Mon, Jan 23, 2017 at noon:
Decline of cash assistance and child well-being, Luke Shaefer
Kumar, S., W. Nilsen, A. Abernethy, A. Atienza, K. Patrick, M. Pavel, W. Riley, A. Shar, B. Spring, D. Spruijt-Metz, D. Hedeker, V. Honavar, R. Kravitz, R. Lefebvre, D. Mohr, Susan A. Murphy, C. Quinn, V. Shusterman, and D. Swendeman. 2013. "Mobile Health Technology Evaluation The mHealth Evidence Workshop." American Journal of Preventive Medicine, 45(2): 228-236.
Creative use of new mobile and wearable health information and sensing technologies (mHealth) has the potential to reduce the cost of health care and improve well-being in numerous ways. These applications are being developed in a variety of domains, but rigorous research is needed to examine the potential, as well as the challenges, of utilizing mobile technologies to improve health outcomes. Currently, evidence is sparse for the efficacy of mHealth. Although these technologies may be appealing and seemingly innocuous, research is needed to assess when, where, and for whom mHealth devices, apps, and systems are efficacious. In order to outline an approach to evidence generation in the field of mHealth that would ensure research is conducted on a rigorous empirical and theoretic foundation, on August 16, 2011, researchers gathered for the mHealth Evidence Workshop at NIH. The current paper presents the results of the workshop. Although the discussions at the meeting were cross-cutting, the areas covered can be categorized broadly into three areas: (1) evaluating assessments; (2) evaluating interventions; and (3) reshaping evidence generation using mHealth. This paper brings these concepts together to describe current evaluation standards, discuss future possibilities, and set a grand goal for the emerging field of mHealth research. Published by Elsevier Inc. on behalf of American Journal of Preventive Medicine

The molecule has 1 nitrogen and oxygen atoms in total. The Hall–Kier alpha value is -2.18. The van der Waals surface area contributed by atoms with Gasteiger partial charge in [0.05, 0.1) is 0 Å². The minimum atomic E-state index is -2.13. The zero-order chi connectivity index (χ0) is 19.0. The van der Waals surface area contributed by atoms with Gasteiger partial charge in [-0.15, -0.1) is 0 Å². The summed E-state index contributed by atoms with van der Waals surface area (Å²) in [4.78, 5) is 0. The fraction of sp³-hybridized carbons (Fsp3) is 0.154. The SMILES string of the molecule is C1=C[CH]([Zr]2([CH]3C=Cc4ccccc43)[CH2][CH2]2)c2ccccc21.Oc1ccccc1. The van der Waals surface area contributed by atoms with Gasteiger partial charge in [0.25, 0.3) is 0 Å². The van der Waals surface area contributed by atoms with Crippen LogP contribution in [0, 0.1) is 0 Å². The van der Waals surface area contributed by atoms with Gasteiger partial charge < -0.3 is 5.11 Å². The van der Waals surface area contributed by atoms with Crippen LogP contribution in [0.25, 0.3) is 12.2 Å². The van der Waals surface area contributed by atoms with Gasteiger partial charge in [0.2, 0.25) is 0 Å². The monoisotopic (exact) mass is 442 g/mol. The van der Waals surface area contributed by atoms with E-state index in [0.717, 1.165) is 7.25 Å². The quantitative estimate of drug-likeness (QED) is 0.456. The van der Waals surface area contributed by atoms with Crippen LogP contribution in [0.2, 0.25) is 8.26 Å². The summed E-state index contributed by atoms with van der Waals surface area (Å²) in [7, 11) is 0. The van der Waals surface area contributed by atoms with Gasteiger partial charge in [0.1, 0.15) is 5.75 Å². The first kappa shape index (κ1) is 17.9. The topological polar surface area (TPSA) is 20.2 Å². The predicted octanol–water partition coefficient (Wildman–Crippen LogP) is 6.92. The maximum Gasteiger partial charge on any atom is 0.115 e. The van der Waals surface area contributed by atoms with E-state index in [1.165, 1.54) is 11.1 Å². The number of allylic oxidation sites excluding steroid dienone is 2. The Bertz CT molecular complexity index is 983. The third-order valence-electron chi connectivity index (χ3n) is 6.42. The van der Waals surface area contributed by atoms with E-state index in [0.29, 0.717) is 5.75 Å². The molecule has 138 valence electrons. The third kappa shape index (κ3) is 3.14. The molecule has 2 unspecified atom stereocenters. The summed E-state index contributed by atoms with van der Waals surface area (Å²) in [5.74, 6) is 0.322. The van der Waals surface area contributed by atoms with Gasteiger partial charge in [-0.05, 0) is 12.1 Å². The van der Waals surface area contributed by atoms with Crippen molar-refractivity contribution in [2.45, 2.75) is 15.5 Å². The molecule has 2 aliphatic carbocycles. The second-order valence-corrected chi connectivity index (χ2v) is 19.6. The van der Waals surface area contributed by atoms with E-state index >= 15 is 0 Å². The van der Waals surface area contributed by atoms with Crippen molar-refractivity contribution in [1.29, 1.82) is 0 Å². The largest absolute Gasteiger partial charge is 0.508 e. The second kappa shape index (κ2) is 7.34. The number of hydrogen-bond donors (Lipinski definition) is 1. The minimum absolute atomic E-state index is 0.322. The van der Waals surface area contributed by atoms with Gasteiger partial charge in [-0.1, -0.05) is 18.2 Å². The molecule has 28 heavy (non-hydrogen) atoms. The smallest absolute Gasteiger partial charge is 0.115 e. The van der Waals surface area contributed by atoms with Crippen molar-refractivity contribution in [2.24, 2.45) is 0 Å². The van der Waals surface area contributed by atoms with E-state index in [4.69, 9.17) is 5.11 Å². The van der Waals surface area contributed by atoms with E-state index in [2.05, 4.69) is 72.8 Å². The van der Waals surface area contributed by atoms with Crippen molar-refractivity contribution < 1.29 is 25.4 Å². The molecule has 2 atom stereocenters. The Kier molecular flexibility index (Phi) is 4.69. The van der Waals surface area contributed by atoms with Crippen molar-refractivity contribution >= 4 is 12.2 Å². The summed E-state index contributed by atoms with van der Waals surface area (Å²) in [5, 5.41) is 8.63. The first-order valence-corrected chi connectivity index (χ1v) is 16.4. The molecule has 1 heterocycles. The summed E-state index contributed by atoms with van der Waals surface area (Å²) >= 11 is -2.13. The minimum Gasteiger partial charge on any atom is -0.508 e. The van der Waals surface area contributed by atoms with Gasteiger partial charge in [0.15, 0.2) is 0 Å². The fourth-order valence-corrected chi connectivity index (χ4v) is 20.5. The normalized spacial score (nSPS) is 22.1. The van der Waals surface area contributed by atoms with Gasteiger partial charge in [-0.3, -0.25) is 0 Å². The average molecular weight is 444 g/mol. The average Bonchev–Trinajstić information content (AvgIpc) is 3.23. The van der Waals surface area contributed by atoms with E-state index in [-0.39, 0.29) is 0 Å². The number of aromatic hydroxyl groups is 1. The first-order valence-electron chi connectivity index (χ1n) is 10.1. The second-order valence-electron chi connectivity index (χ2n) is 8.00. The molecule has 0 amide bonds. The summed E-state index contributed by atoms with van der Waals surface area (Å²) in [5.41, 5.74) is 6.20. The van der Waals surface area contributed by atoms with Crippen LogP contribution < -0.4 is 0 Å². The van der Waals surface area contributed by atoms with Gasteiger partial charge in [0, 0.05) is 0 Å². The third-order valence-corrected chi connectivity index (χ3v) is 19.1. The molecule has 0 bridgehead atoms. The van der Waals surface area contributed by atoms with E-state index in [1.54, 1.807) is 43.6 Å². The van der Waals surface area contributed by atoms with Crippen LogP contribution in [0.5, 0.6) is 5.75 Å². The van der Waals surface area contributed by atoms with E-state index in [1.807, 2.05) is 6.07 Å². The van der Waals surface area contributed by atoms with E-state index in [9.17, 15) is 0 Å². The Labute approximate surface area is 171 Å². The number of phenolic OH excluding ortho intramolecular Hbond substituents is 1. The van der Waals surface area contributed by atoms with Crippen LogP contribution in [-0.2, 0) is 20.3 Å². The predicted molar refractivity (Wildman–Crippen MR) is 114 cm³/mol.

PMCID: PMC3803146. (Pub Med Central)